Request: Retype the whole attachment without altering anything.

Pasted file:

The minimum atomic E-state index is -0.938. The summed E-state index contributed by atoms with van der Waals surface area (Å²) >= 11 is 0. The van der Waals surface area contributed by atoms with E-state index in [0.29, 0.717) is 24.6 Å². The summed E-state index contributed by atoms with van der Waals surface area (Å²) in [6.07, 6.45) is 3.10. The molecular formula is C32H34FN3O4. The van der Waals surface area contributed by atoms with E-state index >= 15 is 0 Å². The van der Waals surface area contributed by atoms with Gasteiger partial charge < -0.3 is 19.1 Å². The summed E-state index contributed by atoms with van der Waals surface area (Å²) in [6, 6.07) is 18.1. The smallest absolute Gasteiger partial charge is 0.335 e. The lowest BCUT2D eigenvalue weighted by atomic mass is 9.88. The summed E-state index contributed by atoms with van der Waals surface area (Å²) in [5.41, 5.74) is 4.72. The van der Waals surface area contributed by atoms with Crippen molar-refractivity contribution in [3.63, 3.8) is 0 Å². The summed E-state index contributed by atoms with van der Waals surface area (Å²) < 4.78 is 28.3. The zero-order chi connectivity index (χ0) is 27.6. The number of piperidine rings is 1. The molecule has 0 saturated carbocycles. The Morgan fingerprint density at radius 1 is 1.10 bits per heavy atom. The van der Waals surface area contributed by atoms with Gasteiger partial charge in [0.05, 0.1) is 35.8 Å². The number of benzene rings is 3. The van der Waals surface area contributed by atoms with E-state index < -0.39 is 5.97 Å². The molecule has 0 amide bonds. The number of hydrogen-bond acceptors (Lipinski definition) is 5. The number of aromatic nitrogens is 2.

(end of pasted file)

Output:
The minimum atomic E-state index is -0.938. The summed E-state index contributed by atoms with van der Waals surface area (Å²) >= 11 is 0. The van der Waals surface area contributed by atoms with E-state index in [0.29, 0.717) is 24.6 Å². The summed E-state index contributed by atoms with van der Waals surface area (Å²) in [6.07, 6.45) is 3.10. The molecular formula is C32H34FN3O4. The van der Waals surface area contributed by atoms with E-state index >= 15 is 0 Å². The van der Waals surface area contributed by atoms with Gasteiger partial charge < -0.3 is 19.1 Å². The summed E-state index contributed by atoms with van der Waals surface area (Å²) in [6, 6.07) is 18.1. The smallest absolute Gasteiger partial charge is 0.335 e. The lowest BCUT2D eigenvalue weighted by atomic mass is 9.88. The summed E-state index contributed by atoms with van der Waals surface area (Å²) in [5.41, 5.74) is 4.72. The van der Waals surface area contributed by atoms with Crippen molar-refractivity contribution in [3.63, 3.8) is 0 Å². The summed E-state index contributed by atoms with van der Waals surface area (Å²) < 4.78 is 28.3. The zero-order chi connectivity index (χ0) is 27.6. The number of piperidine rings is 1. The molecule has 0 saturated carbocycles. The Morgan fingerprint density at radius 1 is 1.10 bits per heavy atom. The van der Waals surface area contributed by atoms with Gasteiger partial charge in [0.05, 0.1) is 35.8 Å². The number of benzene rings is 3. The van der Waals surface area contributed by atoms with E-state index < -0.39 is 5.97 Å². The molecule has 0 amide bonds. The number of hydrogen-bond acceptors (Lipinski definition) is 5. The number of aromatic nitrogens is 2.